At heart, David Narayan’s “The Psychic Project” is an incredibly fun history lesson. Narayan illuminates his audience on some of the weirder aspects of Cold War history in this uniquely formatted magic show.
Narayan guides the audience through several basic magic tricks that have their roots in the Cold War era. Magic fans may recognize the series of five cards with different shapes, or have seen some variation of the dangerous bag trick in other shows. Some might have even heard brief explanations of these props from other magicians. For most magicians, however, historical explanation is just used as a few seconds to ground their take on the trick in magical history. For Narayan, on the other hand, the magical past is the central point of his show. The audience gets to hear much more in-depth explanations of the history behind the magic, and watch Narayan re-create the original versions of each trick with audience volunteers.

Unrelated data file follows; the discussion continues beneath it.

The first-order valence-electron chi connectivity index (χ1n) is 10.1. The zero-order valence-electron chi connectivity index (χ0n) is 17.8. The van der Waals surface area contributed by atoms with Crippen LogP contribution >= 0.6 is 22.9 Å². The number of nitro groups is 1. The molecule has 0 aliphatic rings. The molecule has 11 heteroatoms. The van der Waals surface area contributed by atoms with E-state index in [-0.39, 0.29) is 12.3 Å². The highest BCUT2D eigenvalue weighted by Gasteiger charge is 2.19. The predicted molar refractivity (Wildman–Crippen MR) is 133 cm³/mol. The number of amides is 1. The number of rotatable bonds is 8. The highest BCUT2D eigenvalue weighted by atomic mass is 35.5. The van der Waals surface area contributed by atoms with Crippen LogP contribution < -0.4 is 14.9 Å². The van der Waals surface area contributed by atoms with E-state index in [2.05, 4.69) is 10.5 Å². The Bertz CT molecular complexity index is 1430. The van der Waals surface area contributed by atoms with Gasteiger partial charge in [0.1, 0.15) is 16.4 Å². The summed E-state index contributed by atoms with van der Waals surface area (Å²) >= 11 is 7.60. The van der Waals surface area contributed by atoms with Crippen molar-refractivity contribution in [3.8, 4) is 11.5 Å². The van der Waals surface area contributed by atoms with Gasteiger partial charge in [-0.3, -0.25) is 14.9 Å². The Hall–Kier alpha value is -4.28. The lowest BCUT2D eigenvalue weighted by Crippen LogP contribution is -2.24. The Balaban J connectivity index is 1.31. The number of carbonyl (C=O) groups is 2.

As this act combines both magic and history, it is best appreciated by those who enjoy both of those things. The historical narrative places the series of tricks in context, and the addition of the illusions in turn brings that historical narrative to life. It understandably appeared reasonably popular with parents and children on the day of the debut performance, as it is both an entertaining and educational show. The magic is interspersed with both Narayan’s historical lectures and a slideshow presentation on the relevant Cold War scientists, complete with audio of pertinent facts and quotes.
In a fitting tribute to history, the final couple of illusions focus on dangerous magic. The scientists who developed the techniques discussed were doing so to ultimately create better methods of hurting their enemies, after all. This does make the show more specifically geared toward those who prefer to watch magic for the thrill rather than for the wonder, but all benefit from the stark look at wartime magic. These final elements do contain an unexpectedly playful moment, however, blessedly lightening the mood.
Narayan’s “The Psychic Project” is a fascinating combination of magic and history. Fans of both, but especially of magical history, are sure to find this show exceptionally engaging.